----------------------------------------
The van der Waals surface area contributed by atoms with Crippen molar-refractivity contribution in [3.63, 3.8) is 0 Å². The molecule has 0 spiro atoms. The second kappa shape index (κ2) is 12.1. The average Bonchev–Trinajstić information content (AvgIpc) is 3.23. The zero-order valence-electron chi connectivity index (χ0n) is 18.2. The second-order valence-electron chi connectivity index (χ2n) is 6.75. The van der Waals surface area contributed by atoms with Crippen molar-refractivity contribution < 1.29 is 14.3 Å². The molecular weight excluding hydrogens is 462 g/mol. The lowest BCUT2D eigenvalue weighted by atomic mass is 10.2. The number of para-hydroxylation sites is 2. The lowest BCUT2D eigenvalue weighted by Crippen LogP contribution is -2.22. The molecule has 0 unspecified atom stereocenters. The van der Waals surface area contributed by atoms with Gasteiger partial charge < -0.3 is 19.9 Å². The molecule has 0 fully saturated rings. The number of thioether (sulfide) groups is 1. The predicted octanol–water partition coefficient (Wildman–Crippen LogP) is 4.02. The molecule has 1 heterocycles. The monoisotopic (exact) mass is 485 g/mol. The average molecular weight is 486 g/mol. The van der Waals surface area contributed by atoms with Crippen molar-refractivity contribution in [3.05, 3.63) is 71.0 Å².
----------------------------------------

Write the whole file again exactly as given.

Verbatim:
The van der Waals surface area contributed by atoms with Crippen molar-refractivity contribution in [3.63, 3.8) is 0 Å². The molecule has 0 spiro atoms. The second kappa shape index (κ2) is 12.1. The average Bonchev–Trinajstić information content (AvgIpc) is 3.23. The zero-order valence-electron chi connectivity index (χ0n) is 18.2. The second-order valence-electron chi connectivity index (χ2n) is 6.75. The van der Waals surface area contributed by atoms with Crippen molar-refractivity contribution < 1.29 is 14.3 Å². The molecular weight excluding hydrogens is 462 g/mol. The lowest BCUT2D eigenvalue weighted by atomic mass is 10.2. The number of para-hydroxylation sites is 2. The lowest BCUT2D eigenvalue weighted by Crippen LogP contribution is -2.22. The molecule has 0 unspecified atom stereocenters. The van der Waals surface area contributed by atoms with Gasteiger partial charge < -0.3 is 19.9 Å². The molecule has 0 fully saturated rings. The number of thioether (sulfide) groups is 1. The predicted octanol–water partition coefficient (Wildman–Crippen LogP) is 4.02. The molecule has 1 heterocycles. The monoisotopic (exact) mass is 485 g/mol. The average molecular weight is 486 g/mol. The van der Waals surface area contributed by atoms with Crippen molar-refractivity contribution in [3.05, 3.63) is 71.0 Å².